But I digress. Jazz musicians, I am told, draw on ‘standards,’ which enable them to instinctually know where a jam is going. Similarly, the virtuosity that can be observed in the rhythm section at any blues jam is remarkable – somehow they know when the song is stopping, where it’s going. Country musicians have what a friend of mine’s musician father called “Nashville tab,” a shorthand way for an experienced musician to walk onstage, speak to the band for 30 seconds, and then they all play, flawlessly. From this, I tentatively extrapolate (I know there’s a lot of musicians present – feel free to correct me) that all musical forms have a basic vocabulary, a set of giants’ shoulders if you will, on which all individual creativity rests, and a big part of becoming proficient in said form is learning this language – to know in a blues song, for instance, when you hear the I chord turn to a 7th, that you’re about to go to the IV.

Song ownership really began in earnest, as I understand it, with the Tin Pan Alley era, where every good house was expected to have a piano, and would then, of course, require a collection of sheet music. Later, that paradigm became a phonograph and a collection of disks or cylinders, and then a Hi-Fi and LP records, and then a stereo and CDs, and then…

But I’m getting ahead of myself. Something bad happened in there somewhere: the invention of the phonograph. Previous to that, music was something that you DID, not something you bought. In that era, music could be a profession if you were good – bars with pianos would hire people, for instance – but mostly women just sang while they hung out the washing, farmers practiced the fiddle over the winter (and read books, another activity that’s increasingly unpopular these days), kids were given lessons and expected to learn. Music permeated the lives of everyone, not just people to whom the label “musician” was applied.

The death of the recording industry won’t bring that era back, as nice a thought as that is, but perhaps along with the many casualties that are coming from this era of shaking things down, some of the more odious aspects of modern music will also die out:

Things like the idea that a musician, as well as being talented, must also serve as eye candy. The primacy of visual beauty has gotten so ridiculous that nowadays, you don’t even have to be able to SING – they’ve got pitch correctors for that. Once upon a time they were trying to make machines sound human, but now they’ll settle for making humans sound like machines.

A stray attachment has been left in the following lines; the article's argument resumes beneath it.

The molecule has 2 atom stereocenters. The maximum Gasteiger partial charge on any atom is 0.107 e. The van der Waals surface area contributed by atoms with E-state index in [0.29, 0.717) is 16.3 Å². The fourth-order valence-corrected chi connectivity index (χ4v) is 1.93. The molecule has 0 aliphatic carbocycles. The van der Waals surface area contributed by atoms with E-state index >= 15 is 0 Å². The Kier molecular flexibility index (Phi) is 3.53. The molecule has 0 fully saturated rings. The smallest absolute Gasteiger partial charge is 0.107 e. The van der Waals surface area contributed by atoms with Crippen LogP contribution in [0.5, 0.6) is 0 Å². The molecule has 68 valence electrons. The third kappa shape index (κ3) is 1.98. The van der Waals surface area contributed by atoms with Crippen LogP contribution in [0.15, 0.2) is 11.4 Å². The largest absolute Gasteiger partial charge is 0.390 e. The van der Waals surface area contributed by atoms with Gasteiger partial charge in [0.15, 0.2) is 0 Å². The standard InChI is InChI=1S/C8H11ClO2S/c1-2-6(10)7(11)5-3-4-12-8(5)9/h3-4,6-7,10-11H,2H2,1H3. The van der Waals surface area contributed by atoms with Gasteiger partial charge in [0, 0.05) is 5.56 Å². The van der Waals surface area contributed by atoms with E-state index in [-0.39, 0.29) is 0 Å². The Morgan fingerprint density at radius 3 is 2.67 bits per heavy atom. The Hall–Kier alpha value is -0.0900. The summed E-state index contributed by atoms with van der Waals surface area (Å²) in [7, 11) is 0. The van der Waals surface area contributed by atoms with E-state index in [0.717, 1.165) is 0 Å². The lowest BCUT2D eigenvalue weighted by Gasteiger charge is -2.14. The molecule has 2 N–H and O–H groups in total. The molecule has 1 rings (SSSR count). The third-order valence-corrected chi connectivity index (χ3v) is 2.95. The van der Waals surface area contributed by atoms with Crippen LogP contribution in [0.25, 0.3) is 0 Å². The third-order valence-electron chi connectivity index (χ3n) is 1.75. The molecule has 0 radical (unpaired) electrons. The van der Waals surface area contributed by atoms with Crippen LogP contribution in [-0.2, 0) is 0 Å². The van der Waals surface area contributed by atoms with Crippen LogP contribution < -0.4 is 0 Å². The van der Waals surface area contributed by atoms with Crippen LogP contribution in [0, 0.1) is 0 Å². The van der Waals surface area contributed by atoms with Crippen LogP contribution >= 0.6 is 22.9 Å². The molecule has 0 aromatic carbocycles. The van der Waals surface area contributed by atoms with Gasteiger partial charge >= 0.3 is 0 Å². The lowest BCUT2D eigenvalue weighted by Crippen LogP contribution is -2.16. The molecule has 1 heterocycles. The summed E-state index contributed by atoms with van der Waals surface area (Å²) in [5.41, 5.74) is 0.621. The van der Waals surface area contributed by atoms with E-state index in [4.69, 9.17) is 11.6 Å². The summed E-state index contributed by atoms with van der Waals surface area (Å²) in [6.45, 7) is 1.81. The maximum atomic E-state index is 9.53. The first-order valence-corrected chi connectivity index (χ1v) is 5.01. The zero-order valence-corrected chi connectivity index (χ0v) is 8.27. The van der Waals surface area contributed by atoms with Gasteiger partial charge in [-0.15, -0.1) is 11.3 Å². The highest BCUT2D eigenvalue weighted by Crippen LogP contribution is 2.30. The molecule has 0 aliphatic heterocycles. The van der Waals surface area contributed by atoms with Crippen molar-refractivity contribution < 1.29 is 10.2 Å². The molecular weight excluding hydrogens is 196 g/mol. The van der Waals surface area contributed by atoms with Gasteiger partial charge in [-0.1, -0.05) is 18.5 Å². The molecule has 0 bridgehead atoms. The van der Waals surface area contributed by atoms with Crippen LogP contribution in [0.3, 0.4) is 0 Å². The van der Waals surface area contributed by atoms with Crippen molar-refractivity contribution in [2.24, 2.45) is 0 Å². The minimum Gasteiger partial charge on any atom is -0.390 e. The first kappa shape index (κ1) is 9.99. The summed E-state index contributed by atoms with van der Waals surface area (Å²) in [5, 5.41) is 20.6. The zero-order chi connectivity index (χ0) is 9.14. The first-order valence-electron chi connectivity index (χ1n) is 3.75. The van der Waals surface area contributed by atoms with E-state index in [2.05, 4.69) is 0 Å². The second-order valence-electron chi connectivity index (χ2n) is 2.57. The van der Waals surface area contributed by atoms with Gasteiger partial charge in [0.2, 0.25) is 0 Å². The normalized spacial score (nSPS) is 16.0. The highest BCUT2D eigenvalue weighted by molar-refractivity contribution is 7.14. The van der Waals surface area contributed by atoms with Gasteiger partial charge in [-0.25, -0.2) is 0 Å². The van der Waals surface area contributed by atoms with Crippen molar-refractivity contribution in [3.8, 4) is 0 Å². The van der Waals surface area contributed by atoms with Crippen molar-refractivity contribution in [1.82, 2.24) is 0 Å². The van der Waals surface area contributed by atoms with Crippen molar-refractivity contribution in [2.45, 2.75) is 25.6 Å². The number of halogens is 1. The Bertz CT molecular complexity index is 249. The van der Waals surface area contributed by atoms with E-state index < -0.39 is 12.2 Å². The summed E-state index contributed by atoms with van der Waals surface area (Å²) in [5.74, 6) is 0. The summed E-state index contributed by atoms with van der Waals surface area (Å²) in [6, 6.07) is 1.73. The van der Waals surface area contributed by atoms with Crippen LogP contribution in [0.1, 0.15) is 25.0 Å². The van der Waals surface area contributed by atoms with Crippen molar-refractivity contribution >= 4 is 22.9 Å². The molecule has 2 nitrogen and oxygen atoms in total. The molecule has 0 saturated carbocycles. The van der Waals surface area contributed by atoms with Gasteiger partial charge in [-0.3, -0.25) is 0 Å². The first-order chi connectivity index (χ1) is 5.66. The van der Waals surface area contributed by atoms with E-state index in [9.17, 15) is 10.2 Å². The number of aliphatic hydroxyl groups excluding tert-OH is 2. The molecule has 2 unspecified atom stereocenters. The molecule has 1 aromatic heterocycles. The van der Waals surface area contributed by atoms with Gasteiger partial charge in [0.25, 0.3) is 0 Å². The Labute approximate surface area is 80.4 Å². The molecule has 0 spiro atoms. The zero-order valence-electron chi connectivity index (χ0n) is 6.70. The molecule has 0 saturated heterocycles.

Maybe Clear Channel will croak, and their stranglehold on the airwaves, in which the same damn 500 songs get played over and over on every damn station on the dial, maybe that will end.

Maybe the idea that a live show needs to be a song and dance spectacular, with billion-dollar lighting rigs and ten costume changes and rising platforms and big screens and sattelite feeds, maybe all that can die out, and people will stop going to shows to “Be Entertained” and start going to “Hear Music” again. When that happens, concerts will no longer need to cost $80 for the worst nosebleed tickets.

I’m sorry, I babble and babble. Hopefully y’all get that when I say we can only hope that the industry dies, I actually say that out of my love for music, not my disrespect for musicians. We all, musicians and fans (of which I am both), deserve better than this.

Special bonus Steely Dan oddity for making it this far: a live performance of Do It Again featuring David Palmer instead of Donald Fagen on vocals.

Palmer is an interesting example of the record industry at work – as I recall, Fagen was not originally acceptable as the group’s frontman (whether because his vocals were not considered up to snuff or because he was such an ugly bastard is open to debate), so Mr. Palmer was brought in to front the band, and was long gone by the time the second album came out.